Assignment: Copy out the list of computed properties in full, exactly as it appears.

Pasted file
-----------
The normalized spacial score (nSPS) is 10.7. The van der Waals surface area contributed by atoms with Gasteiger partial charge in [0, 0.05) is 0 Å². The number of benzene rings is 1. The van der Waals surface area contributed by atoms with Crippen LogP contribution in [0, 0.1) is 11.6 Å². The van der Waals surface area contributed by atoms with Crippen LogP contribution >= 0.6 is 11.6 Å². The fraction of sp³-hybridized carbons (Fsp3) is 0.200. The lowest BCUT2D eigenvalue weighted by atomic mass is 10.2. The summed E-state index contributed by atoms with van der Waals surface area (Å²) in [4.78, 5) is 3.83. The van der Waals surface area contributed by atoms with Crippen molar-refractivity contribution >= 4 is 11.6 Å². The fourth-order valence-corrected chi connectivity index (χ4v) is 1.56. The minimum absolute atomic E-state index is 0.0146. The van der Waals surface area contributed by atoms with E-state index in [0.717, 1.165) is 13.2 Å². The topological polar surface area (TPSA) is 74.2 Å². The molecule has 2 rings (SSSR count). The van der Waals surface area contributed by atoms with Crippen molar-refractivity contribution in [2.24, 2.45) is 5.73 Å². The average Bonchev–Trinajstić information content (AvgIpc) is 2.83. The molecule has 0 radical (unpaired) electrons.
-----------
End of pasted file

The normalized spacial score (nSPS) is 10.7. The van der Waals surface area contributed by atoms with Gasteiger partial charge in [0, 0.05) is 0 Å². The number of benzene rings is 1. The van der Waals surface area contributed by atoms with Crippen LogP contribution in [0, 0.1) is 11.6 Å². The van der Waals surface area contributed by atoms with Crippen LogP contribution >= 0.6 is 11.6 Å². The fraction of sp³-hybridized carbons (Fsp3) is 0.200. The lowest BCUT2D eigenvalue weighted by atomic mass is 10.2. The summed E-state index contributed by atoms with van der Waals surface area (Å²) in [4.78, 5) is 3.83. The van der Waals surface area contributed by atoms with Crippen molar-refractivity contribution >= 4 is 11.6 Å². The fourth-order valence-corrected chi connectivity index (χ4v) is 1.56. The minimum absolute atomic E-state index is 0.0146. The van der Waals surface area contributed by atoms with E-state index in [0.717, 1.165) is 13.2 Å². The topological polar surface area (TPSA) is 74.2 Å². The molecule has 2 rings (SSSR count). The van der Waals surface area contributed by atoms with Crippen molar-refractivity contribution in [2.24, 2.45) is 5.73 Å². The average Bonchev–Trinajstić information content (AvgIpc) is 2.83. The molecule has 0 radical (unpaired) electrons.